Box of Plan B pills
Health Policy, In the News , , , , ,

Can a 16-year-old understand the risks of Plan B?

The Food and Drug Administration just announced plans to not allow over-the-counter sales of the “morning-after” pill, Plan B.

The move surprised physicians and many groups of advocates for women’s health, who have said the pill would prevent abortions and greatly reduce unplanned pregnancies.

In a statement on the HHS website, the Secretary of HHS, Kathleen Sibelius, said, “It is common knowledge that there are significant cognitive and behavioral differences between older adolescent girls and the youngest girls of reproductive age.”  It appears her rationale for denying OTC status to Plan B is that a young woman might not understand just how the pill works or what its effect would be on her body.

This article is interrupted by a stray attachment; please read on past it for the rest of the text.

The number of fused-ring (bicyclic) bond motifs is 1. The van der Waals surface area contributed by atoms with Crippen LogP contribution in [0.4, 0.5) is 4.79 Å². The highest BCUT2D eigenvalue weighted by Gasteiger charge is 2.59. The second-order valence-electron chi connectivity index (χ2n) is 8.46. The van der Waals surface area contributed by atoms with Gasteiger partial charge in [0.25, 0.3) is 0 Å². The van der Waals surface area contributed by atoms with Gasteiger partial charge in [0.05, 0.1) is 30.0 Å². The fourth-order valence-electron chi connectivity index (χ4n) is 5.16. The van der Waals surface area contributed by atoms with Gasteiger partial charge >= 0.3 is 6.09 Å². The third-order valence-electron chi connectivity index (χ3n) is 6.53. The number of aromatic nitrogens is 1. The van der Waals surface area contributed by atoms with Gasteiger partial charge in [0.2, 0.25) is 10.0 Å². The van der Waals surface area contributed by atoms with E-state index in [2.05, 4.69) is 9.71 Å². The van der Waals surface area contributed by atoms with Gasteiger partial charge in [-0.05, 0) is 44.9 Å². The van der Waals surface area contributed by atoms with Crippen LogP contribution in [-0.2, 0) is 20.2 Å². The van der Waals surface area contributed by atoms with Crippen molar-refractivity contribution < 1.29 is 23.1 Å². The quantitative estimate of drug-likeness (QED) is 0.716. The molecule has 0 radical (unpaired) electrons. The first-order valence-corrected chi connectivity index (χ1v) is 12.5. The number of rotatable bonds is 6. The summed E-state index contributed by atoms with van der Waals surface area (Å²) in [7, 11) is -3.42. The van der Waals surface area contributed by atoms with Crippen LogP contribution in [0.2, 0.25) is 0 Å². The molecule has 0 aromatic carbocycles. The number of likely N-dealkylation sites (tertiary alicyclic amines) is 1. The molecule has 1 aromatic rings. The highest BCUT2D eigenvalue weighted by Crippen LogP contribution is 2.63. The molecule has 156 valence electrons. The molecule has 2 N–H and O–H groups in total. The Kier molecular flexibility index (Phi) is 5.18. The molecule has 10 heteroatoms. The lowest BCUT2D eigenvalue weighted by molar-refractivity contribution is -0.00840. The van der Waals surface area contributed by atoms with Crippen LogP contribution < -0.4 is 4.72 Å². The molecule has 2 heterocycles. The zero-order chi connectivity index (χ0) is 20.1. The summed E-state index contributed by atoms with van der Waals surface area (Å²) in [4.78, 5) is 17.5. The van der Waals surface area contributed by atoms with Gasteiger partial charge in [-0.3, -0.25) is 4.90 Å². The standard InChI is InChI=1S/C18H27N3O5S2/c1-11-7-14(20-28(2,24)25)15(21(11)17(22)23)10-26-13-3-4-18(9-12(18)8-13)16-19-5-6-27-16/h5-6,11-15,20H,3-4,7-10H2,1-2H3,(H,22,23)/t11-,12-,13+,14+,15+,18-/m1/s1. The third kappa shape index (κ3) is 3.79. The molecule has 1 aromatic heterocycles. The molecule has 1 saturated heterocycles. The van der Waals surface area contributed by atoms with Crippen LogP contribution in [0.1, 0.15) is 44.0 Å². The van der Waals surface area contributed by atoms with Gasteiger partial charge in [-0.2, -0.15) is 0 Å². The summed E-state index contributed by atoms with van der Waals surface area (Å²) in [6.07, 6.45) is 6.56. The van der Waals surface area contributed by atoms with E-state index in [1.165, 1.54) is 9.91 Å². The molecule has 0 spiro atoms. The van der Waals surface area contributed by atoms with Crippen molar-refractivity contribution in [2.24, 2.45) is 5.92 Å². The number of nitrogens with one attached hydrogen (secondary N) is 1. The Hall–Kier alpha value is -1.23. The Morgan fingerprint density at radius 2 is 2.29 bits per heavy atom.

Like any drug, the morning-after pill has risks–of course, so do many over-the-counter medications people often take without thinking, such as Tylenol and its risks to the kidneys, or non-steroidal anti-inflammatory drugs (NSAIDs) like Ibuprofen and naproxen sodium, which cause intestinal inflammation and bleeding in the gastrointestinal tract.

So are the side effects and possible health risks of Plan B worse than the risks of pregnancy to a teenage girl who may be afraid to tell her parents she’s had sex?  Maybe you have to have been a teenage girl once to understand that, but of course one would assume Secretary Sibelius was once a teenager too.